PR for People Monthly October 2021 October 2021 - Page 17

BOOK REVIEW

by Patricia Vaccarino

Student Power, Democracy and Revolution in  the Sixties By Nick Licata  

Cambridge Scholars Publishing223 pp—Price varies

Nick Licata’s latest book is a timely, relevant, and compelling narrative that draws us into the glory days of student activism during the 1960s.These are the halcyon days of citizen empowerment when groups like the Students for a Democratic Society (SDS) flourished, imbuing many thousands of young people with a collective conscience to make a better world. At the very least, their attempt to make a better world became a laudable, good faith effort.

  Licata delves into his own personal journey during his time as a student at Bowling Green University. As a kid growing up in a working-class family in Cleveland, Ohio, Licata was inspired by the book Citizen of the Galaxy by Robert A. Heinlein. The book became an imprint—his quest to explore and understand the universe. In a coincidental way, the exploration inherent in Licata’s favorite book Citizen of the Galaxy proves to be a foreshadowing of the pattern unfolding in his own life.

In politics, Nick Licata is never thought of as a front line winner or a sure bet. As a student, the first time he runs for office, he’s trailing way behind, and is the candidate everyone was certain would lose. It was through his work with the SDS that he was called upon to run for president of the student council for Bowling Green University. Then against all odds, he beats all of the popular, cheeky frat boys, winning the election to become student body president. Many years later, when he ran to be a member of the Seattle City Council, once again the odds where hugely stacked against him. But not only did he win, he thrived, serving five terms, eventually becoming the president of the council.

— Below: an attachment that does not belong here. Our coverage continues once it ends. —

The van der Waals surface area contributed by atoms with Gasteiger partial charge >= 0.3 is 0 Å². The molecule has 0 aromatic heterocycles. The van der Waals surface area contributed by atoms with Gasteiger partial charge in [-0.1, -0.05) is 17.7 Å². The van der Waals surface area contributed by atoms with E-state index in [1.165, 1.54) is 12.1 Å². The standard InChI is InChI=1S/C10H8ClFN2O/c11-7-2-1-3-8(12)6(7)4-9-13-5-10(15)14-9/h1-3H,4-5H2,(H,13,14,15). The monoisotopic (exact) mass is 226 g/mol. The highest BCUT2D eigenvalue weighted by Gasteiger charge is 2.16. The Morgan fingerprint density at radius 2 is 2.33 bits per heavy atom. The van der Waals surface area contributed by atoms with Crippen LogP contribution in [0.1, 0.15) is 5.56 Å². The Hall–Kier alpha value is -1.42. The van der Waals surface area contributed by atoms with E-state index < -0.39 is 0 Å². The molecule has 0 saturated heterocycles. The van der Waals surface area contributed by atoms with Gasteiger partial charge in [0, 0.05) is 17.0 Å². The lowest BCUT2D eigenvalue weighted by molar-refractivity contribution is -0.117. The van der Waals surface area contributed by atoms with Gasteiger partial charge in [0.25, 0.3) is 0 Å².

The trajectory of Licata’s accomplishments are not mere strokes of luck. It’s clear how hard he worked throughout his life to form the alliances and support that always pushed him over the finish line. The son of parents who never went beyond high school, Licata is the first to go to college. He wastes no time turning that achievement—the privilege of going to college—into a rudder guiding him to make a difference in the world. His foray into cutting his teeth as an activist takes place while he is a student at Bowling Green University during the mid-to-late 1960s, the heartbreaking and traumatic era of assassination: John, Bobby and Martin. No question, these times were so turbulent, both politically and socially, that some of our leaders lost their lives.

In Licata’s book, social unrest percolated on multiple levels that were often fragmented. Racism, Gay rights, and Women’s rights were social issues that affect different sectors and strata of the society, yet they often coalesced under a unified stand against the war in Vietnam. Antiwar sentiment became an inflection point to address many different forms of social injustice in America. Cleveland might have been a conservative working-class town, but there were rumblings taking place among the young that were intent on changing the status quo. Student activists worked to achieve self-governance and to have a voice in the larger university administration. Until then the needs and interests of the students had been largely ignored by the school’s administration. Licata and his fellow student activists became the voice waking up the tone deaf, and a tour de force that sought to overturn a status quo that, until then, had been grossly unfair and unjust.